Our home delivery service was sorely needed by the homebound elderly. An application was submitted and approved by the Department on Aging for a Meals. On-Wheels Grant. The funding level allotted allowed for a total of 40 meal-pack deliveries daily, but the need is so immediate and urgent we are presently preparing and delivering daily to seventy homebound elders covering an area of 288 square miles daily. Seniors in need of this asistance are referred to us by the visiting nurses and/or doctors in our area. We presently are providing

meals for holidays and it is our hope, if we can find additional monies, we will be able to provide meals for week ends.

We applied for and were certified to accept for Meals-On-Wheels, and more recently the center and satellite sites, food stamps as donations from our elderly.

The Quinebaug Valley Senior Citizens Center, Inc. is Grantee Agency for all three programs that are operated from the center, which while independently funded are completely inter-related as shown above. The kitchen at our center is presently preparing, serving and delivering 2,000 meals weekly. Your attention is invited to the attached organizational chart, appendix I, which points out the actual management and operation of the two elderly programs funded by the Older Americans Act as well as the third program, which is state funded. The governing board of directors of the Grantee Agency is comprised of the executive committee of the center members, one delegate appointed by each of the local ten-town officials and representatives from other local service agencies.

Our Title III funding which supports the center began with $15,000 in Federal Funds and local contributions and has grown to $30,000 in Federal Funds in its fourth year, matedly 31 locul cash and in-kind donations. The Title VII Grant has a funding lerel of $6,667 from local sources.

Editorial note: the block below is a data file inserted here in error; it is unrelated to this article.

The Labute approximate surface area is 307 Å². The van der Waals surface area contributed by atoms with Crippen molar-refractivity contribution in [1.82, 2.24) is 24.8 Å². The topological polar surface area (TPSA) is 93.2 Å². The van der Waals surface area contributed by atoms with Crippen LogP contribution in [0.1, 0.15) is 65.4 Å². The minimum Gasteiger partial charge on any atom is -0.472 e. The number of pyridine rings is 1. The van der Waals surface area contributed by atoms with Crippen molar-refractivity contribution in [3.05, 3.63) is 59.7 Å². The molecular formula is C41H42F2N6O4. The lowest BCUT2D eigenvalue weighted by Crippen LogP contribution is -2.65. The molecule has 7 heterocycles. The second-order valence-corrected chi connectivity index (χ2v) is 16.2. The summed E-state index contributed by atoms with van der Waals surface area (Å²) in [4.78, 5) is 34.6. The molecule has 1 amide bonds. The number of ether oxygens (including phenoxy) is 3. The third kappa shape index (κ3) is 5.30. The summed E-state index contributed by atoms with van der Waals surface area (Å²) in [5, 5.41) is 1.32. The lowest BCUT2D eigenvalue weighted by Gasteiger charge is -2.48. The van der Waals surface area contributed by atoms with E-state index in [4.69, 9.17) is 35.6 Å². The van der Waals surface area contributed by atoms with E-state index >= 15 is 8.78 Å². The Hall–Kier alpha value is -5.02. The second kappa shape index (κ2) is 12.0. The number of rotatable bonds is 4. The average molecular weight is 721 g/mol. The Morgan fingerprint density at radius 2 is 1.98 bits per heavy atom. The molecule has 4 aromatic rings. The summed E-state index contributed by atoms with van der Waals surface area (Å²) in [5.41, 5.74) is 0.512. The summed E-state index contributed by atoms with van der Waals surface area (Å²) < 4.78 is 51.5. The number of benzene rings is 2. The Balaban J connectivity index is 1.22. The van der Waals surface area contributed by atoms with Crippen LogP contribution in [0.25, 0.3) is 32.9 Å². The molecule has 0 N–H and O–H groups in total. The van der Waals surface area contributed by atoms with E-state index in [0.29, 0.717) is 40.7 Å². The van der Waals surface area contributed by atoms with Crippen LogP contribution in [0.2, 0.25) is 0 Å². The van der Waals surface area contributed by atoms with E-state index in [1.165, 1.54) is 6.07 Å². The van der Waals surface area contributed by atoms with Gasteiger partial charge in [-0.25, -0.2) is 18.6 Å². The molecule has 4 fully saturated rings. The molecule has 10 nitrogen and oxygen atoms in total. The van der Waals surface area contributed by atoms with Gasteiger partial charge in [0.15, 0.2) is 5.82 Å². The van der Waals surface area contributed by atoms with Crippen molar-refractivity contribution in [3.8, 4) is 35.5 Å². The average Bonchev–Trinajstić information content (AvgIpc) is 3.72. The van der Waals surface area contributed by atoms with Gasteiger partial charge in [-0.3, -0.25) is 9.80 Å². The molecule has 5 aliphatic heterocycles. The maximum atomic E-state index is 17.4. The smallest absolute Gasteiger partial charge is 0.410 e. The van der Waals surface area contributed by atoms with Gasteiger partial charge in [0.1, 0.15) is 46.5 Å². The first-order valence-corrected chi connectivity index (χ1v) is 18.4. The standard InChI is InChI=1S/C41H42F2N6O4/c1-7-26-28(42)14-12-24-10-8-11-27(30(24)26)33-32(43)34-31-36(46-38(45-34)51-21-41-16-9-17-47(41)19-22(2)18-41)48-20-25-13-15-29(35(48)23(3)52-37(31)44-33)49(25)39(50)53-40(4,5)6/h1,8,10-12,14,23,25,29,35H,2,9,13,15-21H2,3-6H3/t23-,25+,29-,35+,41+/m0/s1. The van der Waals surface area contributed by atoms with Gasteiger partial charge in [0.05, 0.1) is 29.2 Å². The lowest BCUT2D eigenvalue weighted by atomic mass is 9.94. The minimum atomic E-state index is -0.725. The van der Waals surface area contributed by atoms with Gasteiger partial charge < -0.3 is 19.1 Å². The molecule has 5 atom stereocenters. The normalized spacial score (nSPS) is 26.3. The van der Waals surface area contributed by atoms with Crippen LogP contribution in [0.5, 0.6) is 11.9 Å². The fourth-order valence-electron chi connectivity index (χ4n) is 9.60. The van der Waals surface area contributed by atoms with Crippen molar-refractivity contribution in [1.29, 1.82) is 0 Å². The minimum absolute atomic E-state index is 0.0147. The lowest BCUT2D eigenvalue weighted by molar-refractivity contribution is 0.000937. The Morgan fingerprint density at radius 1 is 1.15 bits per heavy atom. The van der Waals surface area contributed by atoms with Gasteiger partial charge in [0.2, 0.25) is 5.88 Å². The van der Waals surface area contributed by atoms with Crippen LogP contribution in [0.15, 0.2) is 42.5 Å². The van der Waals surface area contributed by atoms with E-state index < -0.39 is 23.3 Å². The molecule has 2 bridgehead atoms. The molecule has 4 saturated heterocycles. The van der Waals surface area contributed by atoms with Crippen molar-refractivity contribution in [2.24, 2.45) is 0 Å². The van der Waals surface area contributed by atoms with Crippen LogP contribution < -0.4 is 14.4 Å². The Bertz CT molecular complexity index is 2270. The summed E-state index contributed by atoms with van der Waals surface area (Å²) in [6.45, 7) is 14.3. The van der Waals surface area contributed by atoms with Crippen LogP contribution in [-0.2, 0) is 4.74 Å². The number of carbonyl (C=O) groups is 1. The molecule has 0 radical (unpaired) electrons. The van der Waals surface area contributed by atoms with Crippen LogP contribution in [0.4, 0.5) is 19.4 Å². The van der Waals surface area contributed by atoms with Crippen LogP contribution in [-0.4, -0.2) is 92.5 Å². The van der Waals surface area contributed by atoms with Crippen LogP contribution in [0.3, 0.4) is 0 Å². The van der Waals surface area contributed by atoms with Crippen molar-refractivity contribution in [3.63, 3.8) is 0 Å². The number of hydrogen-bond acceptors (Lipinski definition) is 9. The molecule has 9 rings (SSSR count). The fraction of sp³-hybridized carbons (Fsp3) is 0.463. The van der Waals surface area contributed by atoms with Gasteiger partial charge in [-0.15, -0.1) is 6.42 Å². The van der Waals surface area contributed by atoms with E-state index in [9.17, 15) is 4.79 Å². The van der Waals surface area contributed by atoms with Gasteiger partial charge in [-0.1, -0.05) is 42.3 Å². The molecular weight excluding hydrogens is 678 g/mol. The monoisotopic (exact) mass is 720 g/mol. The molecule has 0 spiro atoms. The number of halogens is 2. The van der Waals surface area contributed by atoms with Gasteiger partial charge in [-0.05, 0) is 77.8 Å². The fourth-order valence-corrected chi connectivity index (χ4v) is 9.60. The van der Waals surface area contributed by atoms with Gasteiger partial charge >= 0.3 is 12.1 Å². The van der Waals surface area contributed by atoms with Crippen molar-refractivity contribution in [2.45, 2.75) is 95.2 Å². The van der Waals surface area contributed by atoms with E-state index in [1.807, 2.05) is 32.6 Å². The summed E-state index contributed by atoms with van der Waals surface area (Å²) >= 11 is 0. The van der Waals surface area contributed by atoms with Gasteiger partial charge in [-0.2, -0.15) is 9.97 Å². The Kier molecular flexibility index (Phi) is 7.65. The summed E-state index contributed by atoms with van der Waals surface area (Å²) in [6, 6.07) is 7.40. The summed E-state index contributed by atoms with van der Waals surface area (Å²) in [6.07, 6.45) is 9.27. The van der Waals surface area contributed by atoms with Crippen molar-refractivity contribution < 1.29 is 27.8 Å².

Representatives from the Boston Regional Office, Region I, Administration On Aging have photographed and evaluated the Meals Program at our center, prior to the start of any Title VII Program. Slides of the center's programs, meals and kitchen were used in lectures throughout New England and Washington as one of the Model Meals Programs in Region I.

The Governor and local state and federal representatives and senators have visited our center and all have gone away impressed. Impressed not only with the physical center but by the people who are the center and by the happiness and well-being their tax dollars are bringing to the people.

We have scrounged and receive from local merchants for the center, merchandise such as draperies, fabrics, bathroom fixtures, lumber, shop equipment, used appliances and discounts on food purchases for our kitchen.

The seniors of the center hold weekly whist and penny social erenings which earn $1,000 yearly in project income. Special periodic open house events are conducted at the center such as bazaars, auctions, an annual Palm Sunday break fast and exhibits in County Fairs where items made by the seniors of the center, help promote between $2,500-$3,000 in project income yearly.

We have met and are presently meeting with local town officials to present and discuss our budget requirements for the center to assure local town approval and support. Our statistics are documented based on the number of seniors participating from each town and the share requested has been a 25€ contribution per capita town population. In the three years of budget requests from the towns, with a $1,000 total local contribution received in our first budget, we have increased local cash support to a total of $10,000 from six of the ten towns as indicated below: Brooklyn

$1, 800 Plainfield Eastford

200 Putnam Killingly 3, 500 Woodstock